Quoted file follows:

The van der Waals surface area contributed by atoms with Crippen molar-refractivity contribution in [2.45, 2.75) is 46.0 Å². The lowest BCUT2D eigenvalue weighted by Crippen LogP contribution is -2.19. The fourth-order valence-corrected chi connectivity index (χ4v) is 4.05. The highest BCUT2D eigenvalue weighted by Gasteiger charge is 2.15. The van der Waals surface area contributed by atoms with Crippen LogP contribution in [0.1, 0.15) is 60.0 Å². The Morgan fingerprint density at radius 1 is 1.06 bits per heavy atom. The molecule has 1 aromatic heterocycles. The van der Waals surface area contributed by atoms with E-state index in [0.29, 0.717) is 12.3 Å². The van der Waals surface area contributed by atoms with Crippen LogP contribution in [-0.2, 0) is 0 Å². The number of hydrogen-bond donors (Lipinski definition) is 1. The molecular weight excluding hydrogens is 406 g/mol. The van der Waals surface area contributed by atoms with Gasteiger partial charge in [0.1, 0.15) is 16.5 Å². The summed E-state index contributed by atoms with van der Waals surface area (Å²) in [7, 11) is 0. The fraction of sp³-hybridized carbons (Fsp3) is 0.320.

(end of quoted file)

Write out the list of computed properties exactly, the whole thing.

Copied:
The van der Waals surface area contributed by atoms with Crippen molar-refractivity contribution in [2.45, 2.75) is 46.0 Å². The lowest BCUT2D eigenvalue weighted by Crippen LogP contribution is -2.19. The fourth-order valence-corrected chi connectivity index (χ4v) is 4.05. The highest BCUT2D eigenvalue weighted by Gasteiger charge is 2.15. The van der Waals surface area contributed by atoms with Crippen LogP contribution in [0.1, 0.15) is 60.0 Å². The Morgan fingerprint density at radius 1 is 1.06 bits per heavy atom. The molecule has 1 aromatic heterocycles. The van der Waals surface area contributed by atoms with E-state index in [0.29, 0.717) is 12.3 Å². The van der Waals surface area contributed by atoms with Crippen LogP contribution in [-0.2, 0) is 0 Å². The number of hydrogen-bond donors (Lipinski definition) is 1. The molecular weight excluding hydrogens is 406 g/mol. The van der Waals surface area contributed by atoms with Gasteiger partial charge in [0.1, 0.15) is 16.5 Å². The summed E-state index contributed by atoms with van der Waals surface area (Å²) in [7, 11) is 0. The fraction of sp³-hybridized carbons (Fsp3) is 0.320.